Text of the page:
The final preparations for Thursday’s concert are in full gear as musicians converge on New York City, with clarinetist Carol McGonnell fresh back from an Irish tour, saxophonist Ryan Muncy en route from Chicago, and recent Yorkshire transplant Aaron Einbond—who’s just taken up a post-doc position at the University of Huddersfield in Northern England—back in his hometown for a week. Aaron and I have been crossing paths for over a decade: first as undergraduates, then studying back-to-back in London, followed by an overlapping year at IRCAM, and finally at Columbia, where Aaron held a Mellon post-doctorate fellowship when I enrolled last fall. Aaron’s piece Temper, written in 2006 for the MANCA festival in Nice, is a “self-portrait,” the program note divulges: “The bass clarinet sounds as if constantly on the verge of hysterics: its low register never far from breaking, squeaking, and splitting into multiphonics… Despite repeated attempts at decorum, another outburst is always just beneath the surface.”
EXCERPT: Aaron Einbond — Temper for bass clarinet and electronics (2006)
Andrea Agostini and I first met at the Gaudeamus Music Week in Amsterdam in 2007, then found ourselves studying together on the IRCAM cursus in 2008. Andrea and I bonded early on over our shared admiration of late 60’s pop production, often joking that the French spectral aesthetic could use a little more Phil Spector. His work often involves a detailed and colorful exploration of additive synthesis, sometimes explicitly borrowing sonorities that refer to pop records. When I once commented that a certain passage sounded to me like Duran Duran, Andrea answered, “Really? I was going more for The Eurythmics.” His Gli atorni che s’accendevano e radiavano takes an exhilarating ride through a multi-channel synthesized soundscape.
EXCERPT: Andrea Agostini — Gli atorni che s’accendevano e radiavano for baritone saxophone and electronics (2009)
I first encountered the Colombian composer Juan Camilo Hernández Sánchez in 2004 at Royaumont, the annual summer course where fifteen students live in an abbey north of Paris with Brian Ferneyhough for three weeks. Over the years that followed he not only taught me the difference between a salsa and a cumbia, but kindly introduced me to many players and composers in Paris, including Paul Clift. Juan Camilo still lives in Paris, where he recently finished his studies at the Conservatoire. His piece Introspecciones Móviles, the fruit of a close collaboration with saxophonist Miguel Ángel Lorente, highlights the less lyrical and more elemental components of an amplified saxophone, including key clicks and a palette of varying degrees of breathy sounds—all echoed by live electronics which act as a sort of extension or double of the live instrument.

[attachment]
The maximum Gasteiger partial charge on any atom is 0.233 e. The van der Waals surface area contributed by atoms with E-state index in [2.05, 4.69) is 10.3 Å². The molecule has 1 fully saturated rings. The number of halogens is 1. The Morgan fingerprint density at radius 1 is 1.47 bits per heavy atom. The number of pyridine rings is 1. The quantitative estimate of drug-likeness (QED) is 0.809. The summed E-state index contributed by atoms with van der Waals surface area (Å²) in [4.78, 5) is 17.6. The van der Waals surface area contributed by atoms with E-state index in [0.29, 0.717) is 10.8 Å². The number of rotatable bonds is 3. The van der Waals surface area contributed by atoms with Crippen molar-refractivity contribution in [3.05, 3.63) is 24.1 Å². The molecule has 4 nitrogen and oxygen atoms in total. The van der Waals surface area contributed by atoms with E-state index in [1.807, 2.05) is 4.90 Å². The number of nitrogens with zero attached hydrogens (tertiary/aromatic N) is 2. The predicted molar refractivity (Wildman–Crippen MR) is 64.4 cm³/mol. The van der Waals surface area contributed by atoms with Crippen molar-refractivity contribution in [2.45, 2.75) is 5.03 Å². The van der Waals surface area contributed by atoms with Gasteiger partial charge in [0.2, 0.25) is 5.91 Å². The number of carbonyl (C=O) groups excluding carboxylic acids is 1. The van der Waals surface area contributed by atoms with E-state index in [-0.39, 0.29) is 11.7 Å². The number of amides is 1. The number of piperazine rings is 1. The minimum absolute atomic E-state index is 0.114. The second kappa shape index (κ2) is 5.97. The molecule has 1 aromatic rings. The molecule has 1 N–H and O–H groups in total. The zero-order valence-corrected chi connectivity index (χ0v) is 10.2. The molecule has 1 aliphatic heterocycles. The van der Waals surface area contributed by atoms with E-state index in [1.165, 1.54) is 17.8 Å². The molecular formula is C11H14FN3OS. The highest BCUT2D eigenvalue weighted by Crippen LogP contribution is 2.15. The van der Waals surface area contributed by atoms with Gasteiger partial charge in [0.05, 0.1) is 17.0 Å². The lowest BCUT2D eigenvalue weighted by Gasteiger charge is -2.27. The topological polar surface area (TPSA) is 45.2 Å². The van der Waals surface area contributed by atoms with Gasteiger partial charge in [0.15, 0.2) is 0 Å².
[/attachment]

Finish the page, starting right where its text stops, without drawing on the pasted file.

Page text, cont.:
EXCERPT: Juan Camilo Hernández Sánchez — Introspecciones Móviles for baritone/alto saxophone and electronics (2010)
Australian composer Paul Clift and I studied in the same conservatory class just outside Paris with Philippe Leroux (as did Juan Camilo and Aaron, before and after our time, respectively). Like me he spent a total of six years in Paris before deciding to move to New York to study at Columbia University. Paul’s music is often influenced by contemporary art—Jackson Pollock in his solo piano piece Action Painting, or Clyfford Still in 1950c for re-strung classical guitar—and also makes regular use of a personal system of microtonal pitch structure derived from the partials of the harmonic series and their inversions. Boundary Markers highlights in succession three distinct timbres associated with the bass clarinet: the rough low register, the “voice-like quality of the pinched altissimo,” and a string of unstable and timbrally ambiguous multphonics.
EXCERPT: Paul Clift — Boundary Markers for bass clarinet and electronics (2008)
Though Aaron’s piece has been performed a few times around town, the other three pieces are receiving their US premieres Thursday night, alongside the US premieres of two pieces for accordion and electronics by Ann Cleare and myself.
For New York audiences, this program offers a rare chance to get a wide cross-section view of the preoccupations and approaches of young composers at work in another cultural capital. Please join us at Issue Project Room on March 8th at 8 pm for what promises to be a memorable concert filled with fresh and inspiring new sounds.